Privacy rankings: LinkedIn and Bebo high, Facebook and MySpace average, Badoo low

Cambridge academics have revealed that social networks that promote their security controls are likely to deter users from joining, and as a result privacy guidelines are inaccessible.

Cambridge academics have revealed that social networks that promote their security controls are likely to deter users from joining, and as a result privacy guidelines are inaccessible.

Open discussion of privacy on social networking sites puts off the average user, so websites do not produce "explicit or accessible privacy guidelines", according to researchers at Cambridge University who carried out the research.

The research ranked Bebo and LinkedIn highest for their privacy settings, while the British site Badoo was given the lowest mark. Facebook and MySpace were placed slightly above average.

"Sites want users to be relaxed and have fun, but when privacy is mentioned users feel less comfortable sharing data," said co-researcher Joseph Bonneau. "Even sites with good privacy feel that they cannot promote it, so users have no idea of what they are getting."

Personal information goes public

The research of 45 online social networks across the world revealed that the personal information of users is being made public. It says the "furious competition between social networking sites" is to blame.

The researchers found that sites which promoted their privacy controls as a selling point tended to attract fewer members. In their report, they suggest that this may be because the vast majority of people, while they may claim to be concerned about privacy, tend to forget about or ignore the possibility that this may be jeopardised when offered an attractive social networking service.

The report called for an "opt-out" approach to privacy. This would mean users' details are kept private until otherwise stated. It also called for stronger across-the-board regulation of these websites.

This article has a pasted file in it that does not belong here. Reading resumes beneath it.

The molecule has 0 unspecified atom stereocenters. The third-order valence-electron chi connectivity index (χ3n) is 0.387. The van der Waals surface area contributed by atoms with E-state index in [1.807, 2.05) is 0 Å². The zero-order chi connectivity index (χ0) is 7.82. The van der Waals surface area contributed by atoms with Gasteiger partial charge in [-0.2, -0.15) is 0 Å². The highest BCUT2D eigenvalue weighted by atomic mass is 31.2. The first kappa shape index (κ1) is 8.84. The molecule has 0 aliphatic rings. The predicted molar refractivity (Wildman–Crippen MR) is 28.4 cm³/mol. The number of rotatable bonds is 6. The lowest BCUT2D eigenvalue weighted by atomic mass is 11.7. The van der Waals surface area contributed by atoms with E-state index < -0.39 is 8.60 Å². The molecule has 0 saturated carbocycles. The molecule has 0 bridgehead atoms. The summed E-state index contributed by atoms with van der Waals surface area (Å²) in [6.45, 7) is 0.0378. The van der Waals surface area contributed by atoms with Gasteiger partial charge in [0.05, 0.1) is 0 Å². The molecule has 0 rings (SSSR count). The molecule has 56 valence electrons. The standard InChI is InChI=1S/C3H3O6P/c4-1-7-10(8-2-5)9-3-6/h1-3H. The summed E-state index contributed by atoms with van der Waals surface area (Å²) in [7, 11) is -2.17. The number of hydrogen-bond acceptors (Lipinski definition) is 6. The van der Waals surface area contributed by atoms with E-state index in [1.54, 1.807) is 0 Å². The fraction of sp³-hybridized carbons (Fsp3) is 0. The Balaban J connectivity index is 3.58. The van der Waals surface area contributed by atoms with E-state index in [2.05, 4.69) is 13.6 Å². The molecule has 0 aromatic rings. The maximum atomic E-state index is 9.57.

Measurement of privacy

The websites studied ranged from MySpace and Facebook to lesser-known foreign networks.

The academics recorded the amount of personal information required to sign up to each site. They measured how much they were told about its privacy policy and settings in the process, and looked at how much they could see about the site's existing members before they joined.

The research identified misleading privacy policies and inaccessible privacy guidelines.

The research, which is freely available online, found:

  • 90% of sites needlessly required a full name or date of birth for permission to join.
  • 80% failed to use standard encryption protocols to protect sensitive user data from hackers.
  • 71% reserved the right to share user data with third parties in their privacy policies.

Security advice for social networking 
 
  • The Information Commissioner's Office advices social networking website users to:
  • Choose sites that offerplenty of control over who can find your profile and how much information they can see.
  • Read privacy policies and understand how sites will use your details.
  • Do not allow people to work out your "real life" location, such as your place and hours of work. Your personal safety offline could be affected by what you tell people online.
  • Change passwords regularly. Avoid using obvious words such as your pet's name and don't use the same passwords on social networking sites as you do for services such asinternet banking.
  • Use a separate e-mail address for social networking, preferably one that does not contain your year of birth or full name.

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